Cutaneous metastatic adenocarcinoma  [cached]
Joshi Arun,Sah Shatrughan
Indian Journal of Dermatology, Venereology and Leprology , 2001,
Abstract: A 5.5-year-old male presented with asymptomatic nodules and plaques on his scalp and pubic region of 2 months′ duration. He was having productive cough, haemoptysis, chest pain, anorexia and weight loss and receiving antitubercular treatment for these symptoms for last 3 months. Clinical diagnosis of cutaneous metastatic disease was made. Chest x-ray revealed multiple coin shaped shadows on both sides with pleural effusion. Routine investigations were normal except for anemia and hyperuricemia. Biopsy of skin nodules showed features of metastatic adenocarcinoma. Features and significance of cutaneous metastases are discussed.
Gastric Adenocarcinoma Deposits Presenting as Multiple Cutaneous Nodules: A Case Report with Review of Literature
Aparna NARASIMHA,Harendra KUMAR
Türk Patoloji Dergisi , 2012,
Abstract: Metastases to the skin from internal tumors are uncommon, yet they may be the first presentation of such malignancies. They usually arise from the breast, lung and large bowel. Cutaneous metastases from gastric adenocarcinoma are extremely rare. We report a case of gastric adenocarcinoma that at presentation had multiple clinically benign looking skin nodules. Fine needle aspiration cytology of the cutaneous nodule revealed metastatic deposits. The current literature on cutaneous metastases of gastric carcinoma is reviewed in this case report.
Adenocarcinoma con diferenciacion apocrina de la glandula lagrimal Adenocarcinoma with apocrine differentiation of the lacrimal gland  [cached]
M. Lozano,F. Gonzalez
Archivos de la Sociedad Espa?ola de Oftalmología , 2007,
Abstract: Caso clínico: Se presenta el caso de un varón de 74 a os con una tumoración orbitaria localizada en la fosa lagrimal izquierda. La exploración oftalmológica mostró hipotropía, exoftalmos y ptosis palpebral del ojo izquierdo. Discusión: La tumoración se extirpó mediante una orbitotomía lateral y el resultado anatomopatológico fue de adenocarcinoma de la glándula lagrimal con diferenciación apocrina. Case report: A 74-year-old male presented with an orbital tumor located in the left lacrimal fossa. Ocular examination showed hypotropia, exophthalmos and palpebral ptosis. Discussion: Removal of the tumor was performed by a lateral orbitotomy. The histopathologic study showed a tumor consistent with an adenocarcinoma of the lacrimal gland with apocrine differentiation.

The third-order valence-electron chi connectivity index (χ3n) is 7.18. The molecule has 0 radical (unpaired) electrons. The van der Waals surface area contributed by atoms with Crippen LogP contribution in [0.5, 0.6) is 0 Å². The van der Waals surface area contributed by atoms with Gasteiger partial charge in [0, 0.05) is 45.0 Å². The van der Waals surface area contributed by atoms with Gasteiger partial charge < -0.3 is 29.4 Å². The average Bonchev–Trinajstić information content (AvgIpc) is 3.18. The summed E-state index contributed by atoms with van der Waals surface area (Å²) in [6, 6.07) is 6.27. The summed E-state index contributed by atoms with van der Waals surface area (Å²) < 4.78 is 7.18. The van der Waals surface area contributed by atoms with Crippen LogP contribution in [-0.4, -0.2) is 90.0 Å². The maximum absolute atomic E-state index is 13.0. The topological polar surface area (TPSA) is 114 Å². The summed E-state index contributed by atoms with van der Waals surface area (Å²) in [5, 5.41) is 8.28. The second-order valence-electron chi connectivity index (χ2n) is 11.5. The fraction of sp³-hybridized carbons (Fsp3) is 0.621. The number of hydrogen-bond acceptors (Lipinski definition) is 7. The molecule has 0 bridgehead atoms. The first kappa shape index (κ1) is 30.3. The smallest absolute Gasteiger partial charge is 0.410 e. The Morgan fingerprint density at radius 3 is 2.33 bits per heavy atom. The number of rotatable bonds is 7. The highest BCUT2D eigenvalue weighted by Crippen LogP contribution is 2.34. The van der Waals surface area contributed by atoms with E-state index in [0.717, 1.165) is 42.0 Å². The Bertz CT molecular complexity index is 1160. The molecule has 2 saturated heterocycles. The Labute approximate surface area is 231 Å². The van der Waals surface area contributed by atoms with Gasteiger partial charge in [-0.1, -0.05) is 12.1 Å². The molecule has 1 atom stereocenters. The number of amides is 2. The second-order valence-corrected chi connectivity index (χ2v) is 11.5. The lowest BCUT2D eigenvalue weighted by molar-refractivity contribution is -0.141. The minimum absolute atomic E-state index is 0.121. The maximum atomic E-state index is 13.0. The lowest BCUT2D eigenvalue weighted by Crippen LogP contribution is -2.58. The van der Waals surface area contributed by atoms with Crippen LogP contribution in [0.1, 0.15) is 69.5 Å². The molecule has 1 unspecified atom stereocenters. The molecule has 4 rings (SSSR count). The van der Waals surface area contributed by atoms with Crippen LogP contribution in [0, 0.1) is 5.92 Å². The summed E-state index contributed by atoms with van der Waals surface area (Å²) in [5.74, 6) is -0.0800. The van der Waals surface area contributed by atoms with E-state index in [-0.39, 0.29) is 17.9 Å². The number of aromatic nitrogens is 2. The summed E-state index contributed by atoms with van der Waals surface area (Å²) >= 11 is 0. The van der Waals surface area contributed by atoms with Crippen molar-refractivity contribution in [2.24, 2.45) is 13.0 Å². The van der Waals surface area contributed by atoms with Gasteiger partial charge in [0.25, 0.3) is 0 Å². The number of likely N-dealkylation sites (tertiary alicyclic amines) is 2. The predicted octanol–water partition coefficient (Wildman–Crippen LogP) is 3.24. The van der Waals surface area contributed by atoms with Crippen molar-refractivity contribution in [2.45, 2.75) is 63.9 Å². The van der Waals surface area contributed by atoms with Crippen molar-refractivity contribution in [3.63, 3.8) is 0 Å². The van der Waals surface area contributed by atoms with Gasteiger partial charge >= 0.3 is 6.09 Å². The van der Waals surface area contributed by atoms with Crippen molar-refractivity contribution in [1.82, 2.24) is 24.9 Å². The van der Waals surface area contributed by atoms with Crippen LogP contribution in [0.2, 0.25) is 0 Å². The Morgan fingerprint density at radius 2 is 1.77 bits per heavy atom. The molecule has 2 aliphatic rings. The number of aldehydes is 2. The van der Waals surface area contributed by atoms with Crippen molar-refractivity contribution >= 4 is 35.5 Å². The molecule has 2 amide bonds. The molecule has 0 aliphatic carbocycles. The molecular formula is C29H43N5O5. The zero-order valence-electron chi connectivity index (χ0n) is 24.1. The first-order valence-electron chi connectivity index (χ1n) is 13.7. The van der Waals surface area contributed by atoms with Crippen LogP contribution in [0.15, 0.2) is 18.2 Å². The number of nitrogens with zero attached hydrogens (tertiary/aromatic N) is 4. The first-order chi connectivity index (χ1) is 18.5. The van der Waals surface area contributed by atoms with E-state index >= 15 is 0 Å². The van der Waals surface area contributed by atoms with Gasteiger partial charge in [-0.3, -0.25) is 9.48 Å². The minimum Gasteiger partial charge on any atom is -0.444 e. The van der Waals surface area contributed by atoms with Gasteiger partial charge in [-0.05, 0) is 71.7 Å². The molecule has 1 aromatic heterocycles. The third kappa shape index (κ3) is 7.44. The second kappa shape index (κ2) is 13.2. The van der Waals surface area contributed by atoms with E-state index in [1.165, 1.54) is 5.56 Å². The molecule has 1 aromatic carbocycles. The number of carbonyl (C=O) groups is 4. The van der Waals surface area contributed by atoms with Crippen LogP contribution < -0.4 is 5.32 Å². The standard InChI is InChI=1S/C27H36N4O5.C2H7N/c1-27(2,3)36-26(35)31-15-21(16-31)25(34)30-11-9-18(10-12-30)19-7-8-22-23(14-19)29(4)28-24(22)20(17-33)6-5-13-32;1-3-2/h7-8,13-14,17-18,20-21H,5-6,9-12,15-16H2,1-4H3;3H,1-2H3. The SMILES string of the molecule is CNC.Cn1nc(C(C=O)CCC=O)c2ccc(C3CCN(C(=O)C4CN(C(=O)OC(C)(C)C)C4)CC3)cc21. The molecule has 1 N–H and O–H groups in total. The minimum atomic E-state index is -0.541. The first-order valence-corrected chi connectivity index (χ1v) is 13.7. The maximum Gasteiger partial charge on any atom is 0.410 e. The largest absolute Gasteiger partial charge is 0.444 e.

Cutaneous metastases of signet-ring cell colorectal adenocarcinoma
Rodrigues, André Petter;Pereira, Gustavo Becker;Schlindwein, Rafael Felix;Cruz, José Vinícius;Furquim, Lucas Cogo;
Journal of Coloproctology (Rio de Janeiro) , 2012, DOI: 10.1590/S2237-93632012000300014
Abstract: colorectal cancer is a common malignancy in our clinical practice and it often evolves to a metastatic stage. cutaneous dissemination, however, is a rare form of presentation of this disease. this study reports the case of a 38-year-old female patient that, even after neoadjuvant chemotherapy, presented cutaneous metastases of signet-ring cell colorectal adenocarcinoma. the malignancy proved to be extremely aggressive, without response to clinical therapy nor allowing surgical management, leading the patient to death about six months after the diagnosis.